Beauty / Wellbeing

Join the club: what makes 27 an age of reckoning?

Kurt Cobain of Nirvana, 1993, PHOTOGRAPHY Stephen Sweet, rex features.

What is it about one’s 20s that makes every year feel like a milestone? None so much as 27, the birthday I most recently celebrated. While it might sound sinister, 27 was the year I started thinking about death. Or perhaps, rather, the end of immortality.

When I was younger, my parents would often refer to “the immortality of youth”, a phrase that made me scoff and cringe a little (the kind of thing parents say that makes you feel they may as well be a hundred years old). I never felt immortal; if anything, I was rather fearful and neurotic. Life felt so big, like everything rushing at me at once. A roller-coaster of emotions that clattered noisily through my first flush of adulthood.

At 27, I finally began to understand what they had meant. Before now, I was flying blind, diving headfirst into firsts: first love, first loss, first job, first failure, all the while haphazardly beginning to water the sapling of my own intuition, my guide for later years. I moved around the world, tried on multiple careers, fell in love and in lust, sometimes confusing the two.

Reflecting from my current vantage point, I feel the growing weight of the knowledge I have accrued, a kind of anchor beneath that breathless, excitable fluster of my early 20s. Patterns have emerged in the sands of time; I am consequently less easily shaken when life throws yet another curve ball for me to catch. I see now that those years were like research. Evidence collection. A rehearsal for a show that is only now making its debut.

Nevertheless, 27 also brings with it a sense of urgency, a feeling that there is no longer time to waste.

The ominous 30 appears on the horizon, casting a long shadow in the afternoon of my youth. Will it even arrive? There lies another of 27’s questions, a nod to the infamous club. Jim Morrison, Jimi Hendrix, Kurt Cobain, Janis Joplin, Amy Winehouse, Jean-Michel Basquiat; the ones that burned too brightly, only to have their light extinguished too soon. Beware creative brilliance, 27 seems to warn.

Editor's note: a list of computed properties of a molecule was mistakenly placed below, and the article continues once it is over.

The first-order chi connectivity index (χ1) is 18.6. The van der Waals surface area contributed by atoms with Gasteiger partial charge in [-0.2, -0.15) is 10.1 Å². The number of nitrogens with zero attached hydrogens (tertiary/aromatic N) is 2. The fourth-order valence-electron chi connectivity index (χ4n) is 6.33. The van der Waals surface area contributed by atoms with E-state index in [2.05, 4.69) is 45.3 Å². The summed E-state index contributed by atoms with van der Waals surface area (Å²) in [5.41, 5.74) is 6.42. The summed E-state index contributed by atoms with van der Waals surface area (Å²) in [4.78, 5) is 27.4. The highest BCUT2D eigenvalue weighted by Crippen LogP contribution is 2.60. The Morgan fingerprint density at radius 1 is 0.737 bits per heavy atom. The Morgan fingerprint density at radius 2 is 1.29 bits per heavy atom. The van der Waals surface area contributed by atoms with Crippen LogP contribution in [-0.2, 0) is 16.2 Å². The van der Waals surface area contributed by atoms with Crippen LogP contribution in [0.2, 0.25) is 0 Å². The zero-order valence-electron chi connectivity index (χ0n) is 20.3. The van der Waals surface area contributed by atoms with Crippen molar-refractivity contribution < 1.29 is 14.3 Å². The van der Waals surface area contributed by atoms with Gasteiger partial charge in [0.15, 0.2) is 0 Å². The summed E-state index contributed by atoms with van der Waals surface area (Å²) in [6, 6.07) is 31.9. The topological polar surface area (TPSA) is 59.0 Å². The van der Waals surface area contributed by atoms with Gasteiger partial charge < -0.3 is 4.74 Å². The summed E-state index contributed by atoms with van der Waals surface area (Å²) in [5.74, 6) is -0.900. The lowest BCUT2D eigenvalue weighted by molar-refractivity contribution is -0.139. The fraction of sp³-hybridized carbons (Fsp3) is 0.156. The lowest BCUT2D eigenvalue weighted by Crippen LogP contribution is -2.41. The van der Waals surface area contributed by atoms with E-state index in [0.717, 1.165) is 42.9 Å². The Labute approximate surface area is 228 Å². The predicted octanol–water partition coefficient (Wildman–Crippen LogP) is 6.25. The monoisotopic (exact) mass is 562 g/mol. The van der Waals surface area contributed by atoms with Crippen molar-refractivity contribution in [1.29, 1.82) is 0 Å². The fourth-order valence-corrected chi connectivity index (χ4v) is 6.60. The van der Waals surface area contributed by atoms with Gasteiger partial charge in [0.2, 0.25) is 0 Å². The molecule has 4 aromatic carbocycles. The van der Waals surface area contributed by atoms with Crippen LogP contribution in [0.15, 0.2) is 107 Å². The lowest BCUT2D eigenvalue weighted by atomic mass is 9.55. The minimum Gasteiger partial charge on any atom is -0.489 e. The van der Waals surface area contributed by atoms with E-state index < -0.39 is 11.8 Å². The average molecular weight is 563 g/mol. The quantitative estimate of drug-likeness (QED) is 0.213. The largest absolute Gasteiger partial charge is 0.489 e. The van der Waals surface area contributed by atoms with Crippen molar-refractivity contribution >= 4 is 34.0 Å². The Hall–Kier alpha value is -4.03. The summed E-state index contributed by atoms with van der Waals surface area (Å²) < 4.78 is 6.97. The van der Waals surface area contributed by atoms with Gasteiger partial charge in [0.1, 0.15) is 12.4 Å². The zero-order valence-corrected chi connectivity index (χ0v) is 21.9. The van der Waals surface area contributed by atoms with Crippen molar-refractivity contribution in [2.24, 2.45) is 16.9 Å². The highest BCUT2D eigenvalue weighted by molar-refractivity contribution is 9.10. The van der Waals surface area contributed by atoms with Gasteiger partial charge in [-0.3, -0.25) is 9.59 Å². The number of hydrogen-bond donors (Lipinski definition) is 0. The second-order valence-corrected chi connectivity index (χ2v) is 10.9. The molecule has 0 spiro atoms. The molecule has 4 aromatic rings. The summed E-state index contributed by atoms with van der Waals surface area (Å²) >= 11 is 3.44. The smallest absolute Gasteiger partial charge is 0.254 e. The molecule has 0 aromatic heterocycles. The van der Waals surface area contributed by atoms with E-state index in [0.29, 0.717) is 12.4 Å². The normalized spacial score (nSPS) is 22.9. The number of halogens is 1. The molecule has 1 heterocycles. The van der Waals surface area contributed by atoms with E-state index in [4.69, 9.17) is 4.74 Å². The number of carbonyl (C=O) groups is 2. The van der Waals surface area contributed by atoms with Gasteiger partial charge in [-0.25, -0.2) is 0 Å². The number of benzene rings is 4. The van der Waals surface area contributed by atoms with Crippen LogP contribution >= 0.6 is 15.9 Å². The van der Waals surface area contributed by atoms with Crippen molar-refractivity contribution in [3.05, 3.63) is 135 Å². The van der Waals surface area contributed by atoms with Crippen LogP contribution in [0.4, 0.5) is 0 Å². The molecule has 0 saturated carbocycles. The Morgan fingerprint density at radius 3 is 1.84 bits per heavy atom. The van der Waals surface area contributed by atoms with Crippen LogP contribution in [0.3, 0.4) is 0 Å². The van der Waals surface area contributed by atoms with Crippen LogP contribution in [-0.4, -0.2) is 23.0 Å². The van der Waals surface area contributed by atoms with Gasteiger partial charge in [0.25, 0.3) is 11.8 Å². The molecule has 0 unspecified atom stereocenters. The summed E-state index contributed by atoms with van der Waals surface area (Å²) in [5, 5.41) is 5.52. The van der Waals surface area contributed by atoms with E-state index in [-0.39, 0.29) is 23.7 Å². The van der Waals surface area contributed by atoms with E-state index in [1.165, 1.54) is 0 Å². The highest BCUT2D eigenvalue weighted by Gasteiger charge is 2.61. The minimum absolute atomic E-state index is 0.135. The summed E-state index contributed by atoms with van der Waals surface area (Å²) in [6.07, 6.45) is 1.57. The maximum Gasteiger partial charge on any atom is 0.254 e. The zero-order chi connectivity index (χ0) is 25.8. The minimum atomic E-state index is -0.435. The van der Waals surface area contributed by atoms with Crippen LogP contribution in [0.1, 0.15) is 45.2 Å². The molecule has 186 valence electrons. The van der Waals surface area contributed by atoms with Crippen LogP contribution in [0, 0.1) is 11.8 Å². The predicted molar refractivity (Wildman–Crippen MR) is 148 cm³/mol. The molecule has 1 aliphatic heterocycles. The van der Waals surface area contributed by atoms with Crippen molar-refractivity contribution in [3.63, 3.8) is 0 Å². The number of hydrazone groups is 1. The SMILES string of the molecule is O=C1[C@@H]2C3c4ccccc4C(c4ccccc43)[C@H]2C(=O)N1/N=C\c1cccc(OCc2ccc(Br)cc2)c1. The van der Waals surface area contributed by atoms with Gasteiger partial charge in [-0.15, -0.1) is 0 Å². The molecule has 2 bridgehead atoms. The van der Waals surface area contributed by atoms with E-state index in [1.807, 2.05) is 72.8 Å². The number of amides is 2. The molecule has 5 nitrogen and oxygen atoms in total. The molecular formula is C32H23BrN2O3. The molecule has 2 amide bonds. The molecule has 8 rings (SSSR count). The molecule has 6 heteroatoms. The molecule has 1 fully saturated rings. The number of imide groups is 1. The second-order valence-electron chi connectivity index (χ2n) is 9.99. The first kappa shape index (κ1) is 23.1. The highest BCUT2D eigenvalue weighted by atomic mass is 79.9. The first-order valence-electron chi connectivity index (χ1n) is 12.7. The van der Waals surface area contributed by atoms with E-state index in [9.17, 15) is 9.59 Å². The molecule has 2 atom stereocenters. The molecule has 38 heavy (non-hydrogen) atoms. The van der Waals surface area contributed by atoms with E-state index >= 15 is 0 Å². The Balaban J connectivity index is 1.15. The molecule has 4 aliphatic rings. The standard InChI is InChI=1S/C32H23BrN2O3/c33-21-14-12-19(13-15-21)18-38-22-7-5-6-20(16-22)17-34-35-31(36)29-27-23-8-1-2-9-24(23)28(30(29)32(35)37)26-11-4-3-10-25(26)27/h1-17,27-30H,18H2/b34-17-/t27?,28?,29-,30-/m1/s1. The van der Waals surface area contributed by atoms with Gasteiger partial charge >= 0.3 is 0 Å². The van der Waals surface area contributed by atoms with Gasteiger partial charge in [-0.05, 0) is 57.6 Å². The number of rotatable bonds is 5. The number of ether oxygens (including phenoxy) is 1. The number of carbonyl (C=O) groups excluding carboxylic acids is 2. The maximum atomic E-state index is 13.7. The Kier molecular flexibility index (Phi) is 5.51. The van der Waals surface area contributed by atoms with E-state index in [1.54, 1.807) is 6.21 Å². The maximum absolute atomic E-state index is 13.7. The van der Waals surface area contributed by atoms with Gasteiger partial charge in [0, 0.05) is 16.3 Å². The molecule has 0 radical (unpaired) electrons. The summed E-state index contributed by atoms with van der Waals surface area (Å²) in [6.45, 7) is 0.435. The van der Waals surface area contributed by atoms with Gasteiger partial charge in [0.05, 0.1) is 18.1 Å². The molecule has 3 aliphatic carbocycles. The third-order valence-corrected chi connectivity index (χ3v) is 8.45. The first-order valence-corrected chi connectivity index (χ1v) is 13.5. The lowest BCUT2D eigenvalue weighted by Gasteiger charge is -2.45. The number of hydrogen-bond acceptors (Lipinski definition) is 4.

Certainly there is a twisted romance inherent in the idea of joining such an exclusive club. On my birthday I had the dark thought that if I were to die this year, perhaps I’d join the ranks of those great names (in some comparatively small and anonymous way). Taken less literally, 27 can also be seen as a spiritual death, heralded by the arrival of one’s Saturn Return. A period of cosmic destruction and rebuilding that arrives around this age, designed to test us and bring us closer to our individual truth.

Although technically my Return is just beginning, I can already feel the rumble of its oncoming tempest, one designed to stir up any silenced intuition, misplaced goals and false ideas of self. For me, 27 feels like balancing on the precipice of this renaissance, caught between the angsty frivolity of my twenties and the concrete adulthood of my thirties. Half of me looking back in quiet reflection, the other half staring ahead with determination, grounded by a sense of self-assurance I didn’t know before. Perhaps this is the feeling of the calm before Saturn’s storm.

While the mythology of the 27 club might call to mind the expression: ‘live fast, die young’, to cross the threshold of this age unscathed is to welcome the notion of living well, and living long.

It was Jim Morrison who said: “the most important kind of freedom is to be what you really are.” This year, it feels like that freedom is finally coming to fruition.